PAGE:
I don’t really see social media as marketing. Maybe this is foolish of me. I sometimes use it that way – I like tweets and post review links on Facebook and talk about covers and release dates and I’m Oh So Positive All The Time!!! – but I don’t expect anything I say to have much reach. (This is possibly because I can see how widely things are read, and I know they don’t have much reach.) I participate in social media for the same reason everybody else does: it’s fun, and sometimes you end up interacting with really interesting people. It’s a quick-and-dirty way of keeping in touch (I often know family has made it home safely from a get-together when I see them Like something on Facebook), a fine spider web of human contact.

The biggest complication for me is that I don’t know, really, how much I should be responding to readers. Not that I see much from readers, but I do, now and then. I want to say THANK YOU for every good review I see, for everyone who says they’re reading, for everyone who says “Oh, I’ve been meaning to pick that one up.” Not because of marketing, but because it really is neat when a total stranger picks up the book.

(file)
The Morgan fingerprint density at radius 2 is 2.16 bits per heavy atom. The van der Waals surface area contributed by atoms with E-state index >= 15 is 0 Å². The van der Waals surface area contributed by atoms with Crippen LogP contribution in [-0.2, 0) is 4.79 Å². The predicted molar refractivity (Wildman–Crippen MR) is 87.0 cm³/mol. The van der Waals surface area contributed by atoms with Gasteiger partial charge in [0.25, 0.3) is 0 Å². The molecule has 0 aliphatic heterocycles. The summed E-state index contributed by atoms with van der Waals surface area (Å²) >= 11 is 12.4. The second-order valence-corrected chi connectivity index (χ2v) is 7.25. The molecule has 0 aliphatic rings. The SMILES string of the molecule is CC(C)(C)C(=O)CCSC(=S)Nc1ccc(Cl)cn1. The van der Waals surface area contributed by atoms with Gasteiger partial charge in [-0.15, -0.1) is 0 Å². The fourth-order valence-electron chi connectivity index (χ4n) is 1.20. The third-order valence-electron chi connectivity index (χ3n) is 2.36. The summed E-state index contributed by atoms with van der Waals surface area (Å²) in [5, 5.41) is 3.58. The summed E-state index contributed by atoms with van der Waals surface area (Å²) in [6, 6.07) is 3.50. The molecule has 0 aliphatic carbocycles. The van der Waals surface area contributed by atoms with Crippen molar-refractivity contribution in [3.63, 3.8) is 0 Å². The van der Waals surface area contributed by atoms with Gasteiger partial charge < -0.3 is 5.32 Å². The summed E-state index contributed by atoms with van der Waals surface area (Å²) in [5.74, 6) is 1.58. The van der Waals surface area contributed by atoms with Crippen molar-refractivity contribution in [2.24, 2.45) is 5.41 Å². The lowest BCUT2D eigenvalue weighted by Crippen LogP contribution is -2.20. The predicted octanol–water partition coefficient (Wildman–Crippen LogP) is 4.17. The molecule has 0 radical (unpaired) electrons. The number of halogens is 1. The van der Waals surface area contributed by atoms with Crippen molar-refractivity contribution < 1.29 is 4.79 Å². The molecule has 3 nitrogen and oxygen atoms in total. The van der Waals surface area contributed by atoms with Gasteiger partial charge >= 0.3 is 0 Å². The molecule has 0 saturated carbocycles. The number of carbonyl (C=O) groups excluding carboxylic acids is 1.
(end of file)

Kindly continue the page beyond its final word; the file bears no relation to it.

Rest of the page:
But I don’t know what to say about it. For the most part, I’ve taken a “stay out of it” stance. Reviews are supposed to help other readers. Still, people say things sometimes that I want to respond to, and I don’t, even if maybe I should. I’ve seen reviews that mix up the names of characters, and I’ve seen people attribute things to me that I haven’t said. Nearly all of it’s benign, so I say nothing, because what purpose would it serve? And then there are the good questions, like the people who wonder if I’m using my real name. After a lifetime of being teased for Bonesteel, it’s quite nice when people think it’s a cool name. But saying “thank you” just seems weird in that case. Or probably any other case.